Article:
As you know, we started our day walking around Blue Lake and Valley Lake, then went to the crater of Mount Schank. After that we went back and spent a rest of the day in Mt Gambier, exploring the town. We went to interactive museum "The Lady Nelson" Visitor&Discovery Centre, looked at HMS Lady Nelson, visited Cave Garden and Umpherston Sinkhole.
"The Lady Nelson" Visitor&Discovery Center is a small museum, where you'll be able to see a full-size replica of HMS Lady Nelson and hear Lieutenant Grant tell his story of discovery. There is the fossilised skull of an extinct short-faced kangaroo Simosthenurus occidentalis. You can meet the ghost of Christina Smith, an early European settler, as she steps out of a photograph and relates the story of her experiences with the Aboriginal people in the 1840s. Finally you will watch an electronic erupting volcano and find out about the geology of this area. Please note that a small fee applies for entry into the Discovery Centre. We spent an hour there, but some can spend less time as the museum is small.
A full-size replica of HMS Lady Nelson outside the Discovery Centre:
Please read a full story of HMS Lady Nelson in Wikipedia. I was amazed to hear how this small ship (look at the photo above, it is a full-size replica) was used to survey the coast of Australia. There is another replica of the Lady Nelson in Hobart, Tasmania.
After the museum we went to Cave Garden. Situated in the centre of the city, Cave Gardens feature a sinkhole that was the original source of water for the early settlers. Its beauty and significance can be appreciated from the viewing areas above and you can also walk down into the cave and venture out onto the suspended viewing platforms for an awesome view into the cave. Every evening, colour washes and ancient faces rise from the cave and tell the dream time stories of local indigenous people. The rear wall of the Main Corner comes alive with an array of photos featuring Mount Gambier's European heritage. Sound and light show runs nightly at 8pm and 8.15pm or 9pm and 9.15pm during daylight savings.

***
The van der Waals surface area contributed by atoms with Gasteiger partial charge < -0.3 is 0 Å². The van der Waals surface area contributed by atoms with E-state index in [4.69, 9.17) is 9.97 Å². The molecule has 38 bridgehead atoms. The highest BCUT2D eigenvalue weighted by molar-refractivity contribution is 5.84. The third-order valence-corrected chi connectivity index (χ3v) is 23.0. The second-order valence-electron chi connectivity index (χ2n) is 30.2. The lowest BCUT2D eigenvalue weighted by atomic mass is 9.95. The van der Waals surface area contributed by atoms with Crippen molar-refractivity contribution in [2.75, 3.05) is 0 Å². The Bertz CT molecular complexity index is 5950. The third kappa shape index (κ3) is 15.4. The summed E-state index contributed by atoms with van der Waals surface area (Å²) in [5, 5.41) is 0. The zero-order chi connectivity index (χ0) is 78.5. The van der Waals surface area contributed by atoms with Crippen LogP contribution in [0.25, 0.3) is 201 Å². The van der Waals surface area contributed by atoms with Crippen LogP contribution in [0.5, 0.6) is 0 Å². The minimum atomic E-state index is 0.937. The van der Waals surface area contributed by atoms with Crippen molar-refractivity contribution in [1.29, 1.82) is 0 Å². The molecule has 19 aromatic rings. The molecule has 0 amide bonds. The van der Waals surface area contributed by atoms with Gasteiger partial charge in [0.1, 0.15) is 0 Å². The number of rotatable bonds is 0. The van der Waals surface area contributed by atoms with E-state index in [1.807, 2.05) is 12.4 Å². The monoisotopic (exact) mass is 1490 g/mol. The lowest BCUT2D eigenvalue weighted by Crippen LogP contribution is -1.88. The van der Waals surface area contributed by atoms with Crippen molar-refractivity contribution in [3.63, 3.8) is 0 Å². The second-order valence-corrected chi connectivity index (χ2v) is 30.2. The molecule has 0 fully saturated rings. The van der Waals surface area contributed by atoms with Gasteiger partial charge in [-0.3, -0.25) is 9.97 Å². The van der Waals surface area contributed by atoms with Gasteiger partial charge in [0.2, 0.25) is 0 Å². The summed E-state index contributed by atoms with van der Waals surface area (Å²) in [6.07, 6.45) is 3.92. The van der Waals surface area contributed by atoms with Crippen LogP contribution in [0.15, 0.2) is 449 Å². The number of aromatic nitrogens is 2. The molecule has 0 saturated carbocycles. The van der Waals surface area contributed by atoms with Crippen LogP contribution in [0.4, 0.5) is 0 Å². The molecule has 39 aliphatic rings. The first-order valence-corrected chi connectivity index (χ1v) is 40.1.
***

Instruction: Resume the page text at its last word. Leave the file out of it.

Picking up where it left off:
We went to look at the show later in the evening. It was quite interesting experience for us (adults) to see photos and hear spectacular sound, but our son was not so happy as we had to stand and look at the wall for a while.
Later we went to the place known as "the sunken garden" - Umpherston Sinkhole.
The Umpherston Sinkhole was created through the dissolution of limestone when the top of the chamber of the cave fell to the floor of the cave. Originally beautified in 1886 by James Umpherston, the sinkhole is now a beautifully landscaped garden with natural cave walls and lovely hedges mixed with the untamed beauty of the cascading vines and water-etched limestone. There is an interesting history to the sinkhole, with information signs at the top which you can read before your descend. In 1995, the garden was added to the South Australian Heritage Register. During the day-time you can clearly enjoy the beauty of the flowers and landscaped gardens.
Children will love visiting the sinkhole at night as this is the time when the possums come out to feed. At the bottom of the cave, they are lined up all along the walls of the cave, camouflaged by the brown cave walls and the darkness but if you strain your eyes and focus they will magically appear.
We bought an apple and gave it to this possum later at night.